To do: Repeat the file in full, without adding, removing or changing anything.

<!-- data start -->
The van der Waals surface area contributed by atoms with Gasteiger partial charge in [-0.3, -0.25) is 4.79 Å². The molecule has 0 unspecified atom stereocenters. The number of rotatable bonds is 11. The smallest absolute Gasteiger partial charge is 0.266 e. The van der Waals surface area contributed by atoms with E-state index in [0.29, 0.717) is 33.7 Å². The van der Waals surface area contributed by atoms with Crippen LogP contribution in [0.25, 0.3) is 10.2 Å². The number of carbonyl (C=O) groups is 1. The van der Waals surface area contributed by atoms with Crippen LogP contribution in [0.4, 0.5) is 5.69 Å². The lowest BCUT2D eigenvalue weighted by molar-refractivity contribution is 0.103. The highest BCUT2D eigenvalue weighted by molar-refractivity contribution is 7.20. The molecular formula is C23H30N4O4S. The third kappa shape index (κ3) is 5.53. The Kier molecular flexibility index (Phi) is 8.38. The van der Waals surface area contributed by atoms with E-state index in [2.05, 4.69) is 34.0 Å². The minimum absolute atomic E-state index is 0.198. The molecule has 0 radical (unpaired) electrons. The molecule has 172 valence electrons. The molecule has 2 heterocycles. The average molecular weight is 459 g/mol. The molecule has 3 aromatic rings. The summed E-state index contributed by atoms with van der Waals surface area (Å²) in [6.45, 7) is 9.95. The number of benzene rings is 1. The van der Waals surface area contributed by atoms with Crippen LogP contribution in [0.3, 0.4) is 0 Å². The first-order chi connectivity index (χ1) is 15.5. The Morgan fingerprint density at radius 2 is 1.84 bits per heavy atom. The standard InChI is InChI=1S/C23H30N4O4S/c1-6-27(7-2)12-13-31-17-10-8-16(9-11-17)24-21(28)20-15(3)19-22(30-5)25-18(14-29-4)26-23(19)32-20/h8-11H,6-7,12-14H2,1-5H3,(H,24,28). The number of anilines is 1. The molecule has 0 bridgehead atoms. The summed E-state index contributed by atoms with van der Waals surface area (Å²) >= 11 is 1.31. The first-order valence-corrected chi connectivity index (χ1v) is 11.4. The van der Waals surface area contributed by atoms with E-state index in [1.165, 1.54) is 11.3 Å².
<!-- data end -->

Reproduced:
The van der Waals surface area contributed by atoms with Gasteiger partial charge in [-0.3, -0.25) is 4.79 Å². The molecule has 0 unspecified atom stereocenters. The number of rotatable bonds is 11. The smallest absolute Gasteiger partial charge is 0.266 e. The van der Waals surface area contributed by atoms with E-state index in [0.29, 0.717) is 33.7 Å². The van der Waals surface area contributed by atoms with Crippen LogP contribution in [0.25, 0.3) is 10.2 Å². The number of carbonyl (C=O) groups is 1. The van der Waals surface area contributed by atoms with Crippen LogP contribution in [0.4, 0.5) is 5.69 Å². The lowest BCUT2D eigenvalue weighted by molar-refractivity contribution is 0.103. The highest BCUT2D eigenvalue weighted by molar-refractivity contribution is 7.20. The molecular formula is C23H30N4O4S. The third kappa shape index (κ3) is 5.53. The Kier molecular flexibility index (Phi) is 8.38. The van der Waals surface area contributed by atoms with E-state index in [2.05, 4.69) is 34.0 Å². The minimum absolute atomic E-state index is 0.198. The molecule has 0 radical (unpaired) electrons. The molecule has 172 valence electrons. The molecule has 2 heterocycles. The average molecular weight is 459 g/mol. The molecule has 3 aromatic rings. The summed E-state index contributed by atoms with van der Waals surface area (Å²) in [6.45, 7) is 9.95. The number of benzene rings is 1. The van der Waals surface area contributed by atoms with Crippen LogP contribution in [0.3, 0.4) is 0 Å². The first-order chi connectivity index (χ1) is 15.5. The Morgan fingerprint density at radius 2 is 1.84 bits per heavy atom. The standard InChI is InChI=1S/C23H30N4O4S/c1-6-27(7-2)12-13-31-17-10-8-16(9-11-17)24-21(28)20-15(3)19-22(30-5)25-18(14-29-4)26-23(19)32-20/h8-11H,6-7,12-14H2,1-5H3,(H,24,28). The number of anilines is 1. The molecule has 0 bridgehead atoms. The summed E-state index contributed by atoms with van der Waals surface area (Å²) >= 11 is 1.31. The first-order valence-corrected chi connectivity index (χ1v) is 11.4. The van der Waals surface area contributed by atoms with E-state index in [1.165, 1.54) is 11.3 Å².